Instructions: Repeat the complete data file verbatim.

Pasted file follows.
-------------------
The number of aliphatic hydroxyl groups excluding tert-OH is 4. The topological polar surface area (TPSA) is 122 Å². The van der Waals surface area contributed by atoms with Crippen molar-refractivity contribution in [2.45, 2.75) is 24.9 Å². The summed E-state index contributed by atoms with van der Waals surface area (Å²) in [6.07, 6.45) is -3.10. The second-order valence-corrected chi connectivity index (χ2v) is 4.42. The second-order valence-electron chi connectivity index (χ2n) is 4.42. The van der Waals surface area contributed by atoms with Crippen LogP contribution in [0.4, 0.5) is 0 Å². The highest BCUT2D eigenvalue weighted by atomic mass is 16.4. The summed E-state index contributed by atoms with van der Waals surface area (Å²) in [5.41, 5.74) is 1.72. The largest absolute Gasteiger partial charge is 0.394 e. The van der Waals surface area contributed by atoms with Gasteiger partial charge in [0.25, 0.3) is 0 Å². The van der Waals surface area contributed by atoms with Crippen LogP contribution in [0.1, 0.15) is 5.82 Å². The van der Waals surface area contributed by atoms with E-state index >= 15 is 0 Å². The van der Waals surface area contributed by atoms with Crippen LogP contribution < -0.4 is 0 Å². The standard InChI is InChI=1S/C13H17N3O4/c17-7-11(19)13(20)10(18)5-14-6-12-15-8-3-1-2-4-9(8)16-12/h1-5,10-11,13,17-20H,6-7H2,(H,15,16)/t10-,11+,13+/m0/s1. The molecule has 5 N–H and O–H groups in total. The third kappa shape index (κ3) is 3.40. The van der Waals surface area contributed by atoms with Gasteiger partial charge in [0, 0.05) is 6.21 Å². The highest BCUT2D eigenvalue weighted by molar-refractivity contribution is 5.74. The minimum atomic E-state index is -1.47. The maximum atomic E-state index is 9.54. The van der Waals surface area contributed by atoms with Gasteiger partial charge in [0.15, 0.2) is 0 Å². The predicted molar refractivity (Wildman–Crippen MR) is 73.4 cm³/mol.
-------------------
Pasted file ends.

The number of aliphatic hydroxyl groups excluding tert-OH is 4. The topological polar surface area (TPSA) is 122 Å². The van der Waals surface area contributed by atoms with Crippen molar-refractivity contribution in [2.45, 2.75) is 24.9 Å². The summed E-state index contributed by atoms with van der Waals surface area (Å²) in [6.07, 6.45) is -3.10. The second-order valence-corrected chi connectivity index (χ2v) is 4.42. The second-order valence-electron chi connectivity index (χ2n) is 4.42. The van der Waals surface area contributed by atoms with Crippen LogP contribution in [0.4, 0.5) is 0 Å². The highest BCUT2D eigenvalue weighted by atomic mass is 16.4. The summed E-state index contributed by atoms with van der Waals surface area (Å²) in [5.41, 5.74) is 1.72. The largest absolute Gasteiger partial charge is 0.394 e. The van der Waals surface area contributed by atoms with Gasteiger partial charge in [0.25, 0.3) is 0 Å². The van der Waals surface area contributed by atoms with Crippen LogP contribution in [0.1, 0.15) is 5.82 Å². The van der Waals surface area contributed by atoms with E-state index >= 15 is 0 Å². The van der Waals surface area contributed by atoms with Crippen LogP contribution < -0.4 is 0 Å². The standard InChI is InChI=1S/C13H17N3O4/c17-7-11(19)13(20)10(18)5-14-6-12-15-8-3-1-2-4-9(8)16-12/h1-5,10-11,13,17-20H,6-7H2,(H,15,16)/t10-,11+,13+/m0/s1. The molecule has 5 N–H and O–H groups in total. The third kappa shape index (κ3) is 3.40. The van der Waals surface area contributed by atoms with Gasteiger partial charge in [0, 0.05) is 6.21 Å². The highest BCUT2D eigenvalue weighted by molar-refractivity contribution is 5.74. The minimum atomic E-state index is -1.47. The maximum atomic E-state index is 9.54. The van der Waals surface area contributed by atoms with Gasteiger partial charge in [0.15, 0.2) is 0 Å². The predicted molar refractivity (Wildman–Crippen MR) is 73.4 cm³/mol.